Volume 21, Number 5
March of the Dead
Direct Action Changes
Winter Soldier Rules of Engagement
Gabriel San román
If the Left Debated the Campaign Issues
Radar, Star Wars, & the Czech Republic
A Dutch Letterbox
"Good News," Iraq & Beyond, Part II
Roberto j. González
Karen Nadder Lago
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Five Years Later, Direct Action Has Changed
Although both activists and the media expressed positive surprise at the healthy turnout, the number of people on the streets in San Francisco and elsewhere was far lower than the numbers seen in 2003, when 500,000 people protested in New York City and 20,000 people (with 2,150 arrests) shut down San Francisco's financial district. Interestingly, over the past five years, opposition to the war has moved from being a marginal to a mainstream sentiment.
David Solnit, organizer with DASW and member of Courage To Resist, argues that comparisons of overall turnout are not an accurate reflection of our success or of the powerful shifts taking place in the anti-war movement. "For one, we're at a different time in history," he says. The 2003 actions were built on a year-long campaign to stop the U.S. from invading Iraq; it was an historical moment. In contrast DASW took four months to organize 2008's actions for what was essentially, and unfortunately, one of many anniversaries. Solnit also maintains that focusing on turnout at marches "ignores the thousands of people who are below the media's radar belt, involved in sustained community campaigns against the institutions that are holding up the war, like military recruiting stations, shifting power relations, and creating a crisis for the military industrial complex.... In 2008, we need a different measuring stick."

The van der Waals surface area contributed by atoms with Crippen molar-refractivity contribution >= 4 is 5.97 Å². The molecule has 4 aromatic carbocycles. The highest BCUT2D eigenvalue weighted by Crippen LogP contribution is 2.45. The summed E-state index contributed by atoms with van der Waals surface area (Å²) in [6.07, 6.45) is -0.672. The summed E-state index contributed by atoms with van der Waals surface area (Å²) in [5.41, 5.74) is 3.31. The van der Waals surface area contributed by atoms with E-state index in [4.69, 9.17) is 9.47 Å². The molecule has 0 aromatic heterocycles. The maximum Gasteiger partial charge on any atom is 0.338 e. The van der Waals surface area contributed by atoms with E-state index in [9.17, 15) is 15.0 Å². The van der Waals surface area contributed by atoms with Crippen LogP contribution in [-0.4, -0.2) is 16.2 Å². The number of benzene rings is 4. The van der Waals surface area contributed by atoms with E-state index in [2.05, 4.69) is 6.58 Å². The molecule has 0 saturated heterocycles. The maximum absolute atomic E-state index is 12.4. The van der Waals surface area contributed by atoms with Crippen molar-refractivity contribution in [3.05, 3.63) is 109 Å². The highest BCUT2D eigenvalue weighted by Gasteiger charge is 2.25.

In contrast to 2003 DASW made a strategic decision to prioritize targets that were directly propping up the war in Iraq, such as military recruiting stations, corporations that profit from and provide services to the war, and media corporations that have a bias against the war. Understanding that sustained, ongoing campaigns are generally more effective than one-off mass actions, DASW also prioritized targets that were already subject to ongoing campaigns so activist energy could be channeled into supporting existing struggles.
Based on these principles, Chevron was an obvious target. According to the Department of Energy, the oil multinational's Richmond facility refines around 1.1 million barrels of Iraqi oil a month. Chevron is also lobbying the U.S. government and the Iraqi parliament to pass the Iraqi oil law, which would allow for two-thirds of Iraq's oil fields to be controlled by foreign companies, such as Chevron.
The speaker list on March 15 revealed the breadth of the ongoing campaigns against Chevron. Intermingled with a variety of folk bands, rappers, and hip hop artists, we had the newly elected Green Party mayor of Richmond, Gail McLaughlin, and Henry Clark from West County Toxics Coalition. Jessica Tovar, from Communities for a Better Environment, criticized the Richmond refinery's role in polluting local communities—increasing asthma, cancer, and death rates. The speakers called on the Richmond City Council to deny Chevron's current request to expand. Amazon Watch and the Filipino American Coalition for Environmental Solidarity were among those criticizing Chevron's polluting activities worldwide—from Ecuador to the Philippines to Nigeria to Burma. Nina Rizzo from Global Exchange exposed the link between Chevron and global warming. DASW organizers shared information about the ongoing campaigns against Chevron and encouraged anti-war activists to attend the Richmond City Council Planning Commission meeting to oppose Chevron's proposal to expand the refinery.